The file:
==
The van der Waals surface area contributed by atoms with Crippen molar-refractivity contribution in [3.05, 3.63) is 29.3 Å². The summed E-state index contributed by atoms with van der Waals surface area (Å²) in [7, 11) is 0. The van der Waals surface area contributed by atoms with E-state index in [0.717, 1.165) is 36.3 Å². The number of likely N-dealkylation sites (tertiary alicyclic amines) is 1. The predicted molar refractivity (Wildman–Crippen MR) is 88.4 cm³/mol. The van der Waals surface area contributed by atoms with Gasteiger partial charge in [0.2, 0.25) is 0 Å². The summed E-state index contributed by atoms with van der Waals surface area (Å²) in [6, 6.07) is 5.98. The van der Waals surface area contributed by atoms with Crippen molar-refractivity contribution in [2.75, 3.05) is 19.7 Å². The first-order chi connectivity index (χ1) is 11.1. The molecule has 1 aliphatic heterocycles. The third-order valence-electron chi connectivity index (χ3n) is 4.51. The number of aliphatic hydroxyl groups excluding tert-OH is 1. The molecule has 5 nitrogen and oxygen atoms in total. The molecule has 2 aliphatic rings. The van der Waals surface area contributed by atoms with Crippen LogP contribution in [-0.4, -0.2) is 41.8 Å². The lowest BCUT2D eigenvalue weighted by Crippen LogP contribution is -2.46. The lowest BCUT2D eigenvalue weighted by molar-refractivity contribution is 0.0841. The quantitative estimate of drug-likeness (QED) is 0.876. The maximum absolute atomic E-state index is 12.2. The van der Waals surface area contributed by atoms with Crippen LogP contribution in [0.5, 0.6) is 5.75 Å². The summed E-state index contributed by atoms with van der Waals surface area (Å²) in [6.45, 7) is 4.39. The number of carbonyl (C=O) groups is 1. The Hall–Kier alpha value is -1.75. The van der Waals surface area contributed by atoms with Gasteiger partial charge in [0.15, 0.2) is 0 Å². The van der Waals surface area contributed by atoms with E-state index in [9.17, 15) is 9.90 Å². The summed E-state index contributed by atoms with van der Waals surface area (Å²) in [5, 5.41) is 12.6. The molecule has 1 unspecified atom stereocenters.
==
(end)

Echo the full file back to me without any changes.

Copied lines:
The van der Waals surface area contributed by atoms with Crippen molar-refractivity contribution in [3.05, 3.63) is 29.3 Å². The summed E-state index contributed by atoms with van der Waals surface area (Å²) in [7, 11) is 0. The van der Waals surface area contributed by atoms with E-state index in [0.717, 1.165) is 36.3 Å². The number of likely N-dealkylation sites (tertiary alicyclic amines) is 1. The predicted molar refractivity (Wildman–Crippen MR) is 88.4 cm³/mol. The van der Waals surface area contributed by atoms with Gasteiger partial charge in [0.2, 0.25) is 0 Å². The summed E-state index contributed by atoms with van der Waals surface area (Å²) in [6, 6.07) is 5.98. The van der Waals surface area contributed by atoms with Crippen molar-refractivity contribution in [2.75, 3.05) is 19.7 Å². The first-order chi connectivity index (χ1) is 11.1. The molecule has 1 aliphatic heterocycles. The third-order valence-electron chi connectivity index (χ3n) is 4.51. The number of aliphatic hydroxyl groups excluding tert-OH is 1. The molecule has 5 nitrogen and oxygen atoms in total. The molecule has 2 aliphatic rings. The van der Waals surface area contributed by atoms with Crippen LogP contribution in [-0.4, -0.2) is 41.8 Å². The lowest BCUT2D eigenvalue weighted by Crippen LogP contribution is -2.46. The lowest BCUT2D eigenvalue weighted by molar-refractivity contribution is 0.0841. The quantitative estimate of drug-likeness (QED) is 0.876. The maximum absolute atomic E-state index is 12.2. The van der Waals surface area contributed by atoms with Crippen LogP contribution in [0.5, 0.6) is 5.75 Å². The summed E-state index contributed by atoms with van der Waals surface area (Å²) in [6.45, 7) is 4.39. The number of carbonyl (C=O) groups is 1. The Hall–Kier alpha value is -1.75. The van der Waals surface area contributed by atoms with Gasteiger partial charge in [0.15, 0.2) is 0 Å². The van der Waals surface area contributed by atoms with E-state index in [9.17, 15) is 9.90 Å². The summed E-state index contributed by atoms with van der Waals surface area (Å²) in [5, 5.41) is 12.6. The molecule has 1 unspecified atom stereocenters.